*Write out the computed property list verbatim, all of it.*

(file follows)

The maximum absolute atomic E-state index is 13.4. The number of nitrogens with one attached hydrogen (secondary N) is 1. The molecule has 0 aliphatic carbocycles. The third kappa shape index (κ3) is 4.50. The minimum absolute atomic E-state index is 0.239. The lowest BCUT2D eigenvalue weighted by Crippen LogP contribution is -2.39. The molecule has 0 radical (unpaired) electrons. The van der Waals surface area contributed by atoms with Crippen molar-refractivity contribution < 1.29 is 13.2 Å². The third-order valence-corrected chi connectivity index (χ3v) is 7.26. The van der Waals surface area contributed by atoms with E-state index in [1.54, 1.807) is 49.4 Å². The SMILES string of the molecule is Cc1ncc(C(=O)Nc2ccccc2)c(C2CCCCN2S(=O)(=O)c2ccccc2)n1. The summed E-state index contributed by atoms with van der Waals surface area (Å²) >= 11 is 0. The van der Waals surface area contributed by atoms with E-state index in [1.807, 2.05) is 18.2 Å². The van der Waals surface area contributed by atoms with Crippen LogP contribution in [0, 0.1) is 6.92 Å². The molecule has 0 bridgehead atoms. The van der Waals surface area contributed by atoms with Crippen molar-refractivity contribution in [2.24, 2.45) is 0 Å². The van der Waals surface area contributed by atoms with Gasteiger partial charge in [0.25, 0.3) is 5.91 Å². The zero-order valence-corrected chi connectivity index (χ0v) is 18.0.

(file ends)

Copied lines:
The maximum absolute atomic E-state index is 13.4. The number of nitrogens with one attached hydrogen (secondary N) is 1. The molecule has 0 aliphatic carbocycles. The third kappa shape index (κ3) is 4.50. The minimum absolute atomic E-state index is 0.239. The lowest BCUT2D eigenvalue weighted by Crippen LogP contribution is -2.39. The molecule has 0 radical (unpaired) electrons. The van der Waals surface area contributed by atoms with Crippen molar-refractivity contribution < 1.29 is 13.2 Å². The third-order valence-corrected chi connectivity index (χ3v) is 7.26. The van der Waals surface area contributed by atoms with E-state index in [1.54, 1.807) is 49.4 Å². The SMILES string of the molecule is Cc1ncc(C(=O)Nc2ccccc2)c(C2CCCCN2S(=O)(=O)c2ccccc2)n1. The summed E-state index contributed by atoms with van der Waals surface area (Å²) >= 11 is 0. The van der Waals surface area contributed by atoms with E-state index in [1.807, 2.05) is 18.2 Å². The van der Waals surface area contributed by atoms with Crippen LogP contribution in [0, 0.1) is 6.92 Å². The molecule has 0 bridgehead atoms. The van der Waals surface area contributed by atoms with Crippen molar-refractivity contribution in [2.24, 2.45) is 0 Å². The van der Waals surface area contributed by atoms with Gasteiger partial charge in [0.25, 0.3) is 5.91 Å². The zero-order valence-corrected chi connectivity index (χ0v) is 18.0.